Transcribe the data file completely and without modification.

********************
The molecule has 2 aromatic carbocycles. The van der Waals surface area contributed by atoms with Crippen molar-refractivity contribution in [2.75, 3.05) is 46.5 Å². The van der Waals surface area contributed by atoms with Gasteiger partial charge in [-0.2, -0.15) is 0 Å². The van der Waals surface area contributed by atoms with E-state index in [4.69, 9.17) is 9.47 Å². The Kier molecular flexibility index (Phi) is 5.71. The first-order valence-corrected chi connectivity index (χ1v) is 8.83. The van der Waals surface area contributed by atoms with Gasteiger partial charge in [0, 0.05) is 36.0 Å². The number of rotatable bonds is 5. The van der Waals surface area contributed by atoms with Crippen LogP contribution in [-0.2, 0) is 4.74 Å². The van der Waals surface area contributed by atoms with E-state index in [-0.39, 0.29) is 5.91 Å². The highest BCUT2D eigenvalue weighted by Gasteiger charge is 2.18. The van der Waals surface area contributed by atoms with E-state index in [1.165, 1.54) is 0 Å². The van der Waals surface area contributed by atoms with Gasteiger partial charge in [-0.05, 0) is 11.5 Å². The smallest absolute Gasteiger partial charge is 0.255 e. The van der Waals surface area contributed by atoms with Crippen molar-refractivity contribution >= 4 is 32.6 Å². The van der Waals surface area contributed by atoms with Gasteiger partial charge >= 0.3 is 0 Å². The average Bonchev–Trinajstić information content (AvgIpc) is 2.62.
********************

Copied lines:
The molecule has 2 aromatic carbocycles. The van der Waals surface area contributed by atoms with Crippen molar-refractivity contribution in [2.75, 3.05) is 46.5 Å². The van der Waals surface area contributed by atoms with Gasteiger partial charge in [-0.2, -0.15) is 0 Å². The van der Waals surface area contributed by atoms with E-state index in [4.69, 9.17) is 9.47 Å². The Kier molecular flexibility index (Phi) is 5.71. The first-order valence-corrected chi connectivity index (χ1v) is 8.83. The van der Waals surface area contributed by atoms with Gasteiger partial charge in [0, 0.05) is 36.0 Å². The number of rotatable bonds is 5. The van der Waals surface area contributed by atoms with Crippen LogP contribution in [-0.2, 0) is 4.74 Å². The van der Waals surface area contributed by atoms with E-state index in [-0.39, 0.29) is 5.91 Å². The highest BCUT2D eigenvalue weighted by Gasteiger charge is 2.18. The van der Waals surface area contributed by atoms with E-state index in [1.165, 1.54) is 0 Å². The van der Waals surface area contributed by atoms with Gasteiger partial charge in [-0.05, 0) is 11.5 Å². The smallest absolute Gasteiger partial charge is 0.255 e. The van der Waals surface area contributed by atoms with Crippen molar-refractivity contribution >= 4 is 32.6 Å². The van der Waals surface area contributed by atoms with Gasteiger partial charge >= 0.3 is 0 Å². The average Bonchev–Trinajstić information content (AvgIpc) is 2.62.